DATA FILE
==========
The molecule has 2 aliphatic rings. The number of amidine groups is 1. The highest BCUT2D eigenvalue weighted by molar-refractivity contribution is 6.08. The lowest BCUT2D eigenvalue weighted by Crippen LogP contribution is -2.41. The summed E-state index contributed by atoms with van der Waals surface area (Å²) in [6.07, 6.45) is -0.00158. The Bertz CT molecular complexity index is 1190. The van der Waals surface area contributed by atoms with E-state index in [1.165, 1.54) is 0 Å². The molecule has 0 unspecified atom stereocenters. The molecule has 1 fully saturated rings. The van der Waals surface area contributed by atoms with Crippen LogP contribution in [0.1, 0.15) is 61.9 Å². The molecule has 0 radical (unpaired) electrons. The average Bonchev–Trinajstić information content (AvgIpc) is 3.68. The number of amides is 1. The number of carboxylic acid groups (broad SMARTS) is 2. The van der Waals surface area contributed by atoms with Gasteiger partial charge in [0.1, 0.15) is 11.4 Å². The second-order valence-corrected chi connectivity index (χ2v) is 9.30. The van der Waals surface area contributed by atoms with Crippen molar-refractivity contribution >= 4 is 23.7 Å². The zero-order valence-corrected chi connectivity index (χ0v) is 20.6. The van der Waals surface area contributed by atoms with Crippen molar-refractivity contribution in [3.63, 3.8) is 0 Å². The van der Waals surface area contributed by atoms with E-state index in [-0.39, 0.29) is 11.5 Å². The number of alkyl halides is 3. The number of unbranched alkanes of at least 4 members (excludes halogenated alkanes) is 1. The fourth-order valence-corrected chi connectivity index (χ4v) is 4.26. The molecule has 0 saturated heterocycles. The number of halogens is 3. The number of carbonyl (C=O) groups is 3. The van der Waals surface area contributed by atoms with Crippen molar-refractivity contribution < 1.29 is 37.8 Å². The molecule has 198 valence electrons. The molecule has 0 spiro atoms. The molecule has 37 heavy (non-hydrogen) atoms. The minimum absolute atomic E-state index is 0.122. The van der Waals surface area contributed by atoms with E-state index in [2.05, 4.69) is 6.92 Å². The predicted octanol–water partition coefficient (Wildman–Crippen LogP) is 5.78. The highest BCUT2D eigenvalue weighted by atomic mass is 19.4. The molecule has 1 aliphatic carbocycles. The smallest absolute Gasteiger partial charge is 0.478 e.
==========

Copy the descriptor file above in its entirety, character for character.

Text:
The molecule has 2 aliphatic rings. The number of amidine groups is 1. The highest BCUT2D eigenvalue weighted by molar-refractivity contribution is 6.08. The lowest BCUT2D eigenvalue weighted by Crippen LogP contribution is -2.41. The summed E-state index contributed by atoms with van der Waals surface area (Å²) in [6.07, 6.45) is -0.00158. The Bertz CT molecular complexity index is 1190. The van der Waals surface area contributed by atoms with E-state index in [1.165, 1.54) is 0 Å². The molecule has 0 unspecified atom stereocenters. The molecule has 1 fully saturated rings. The van der Waals surface area contributed by atoms with Crippen LogP contribution in [0.1, 0.15) is 61.9 Å². The molecule has 0 radical (unpaired) electrons. The average Bonchev–Trinajstić information content (AvgIpc) is 3.68. The number of amides is 1. The number of carboxylic acid groups (broad SMARTS) is 2. The van der Waals surface area contributed by atoms with Gasteiger partial charge in [0.1, 0.15) is 11.4 Å². The second-order valence-corrected chi connectivity index (χ2v) is 9.30. The van der Waals surface area contributed by atoms with Crippen molar-refractivity contribution >= 4 is 23.7 Å². The zero-order valence-corrected chi connectivity index (χ0v) is 20.6. The van der Waals surface area contributed by atoms with Crippen molar-refractivity contribution in [3.63, 3.8) is 0 Å². The van der Waals surface area contributed by atoms with E-state index in [-0.39, 0.29) is 11.5 Å². The number of alkyl halides is 3. The number of unbranched alkanes of at least 4 members (excludes halogenated alkanes) is 1. The fourth-order valence-corrected chi connectivity index (χ4v) is 4.26. The molecule has 0 saturated heterocycles. The number of halogens is 3. The number of carbonyl (C=O) groups is 3. The van der Waals surface area contributed by atoms with Crippen molar-refractivity contribution < 1.29 is 37.8 Å². The molecule has 198 valence electrons. The molecule has 0 spiro atoms. The molecule has 37 heavy (non-hydrogen) atoms. The minimum absolute atomic E-state index is 0.122. The van der Waals surface area contributed by atoms with E-state index in [2.05, 4.69) is 6.92 Å². The predicted octanol–water partition coefficient (Wildman–Crippen LogP) is 5.78. The highest BCUT2D eigenvalue weighted by atomic mass is 19.4. The molecule has 1 aliphatic carbocycles. The smallest absolute Gasteiger partial charge is 0.478 e.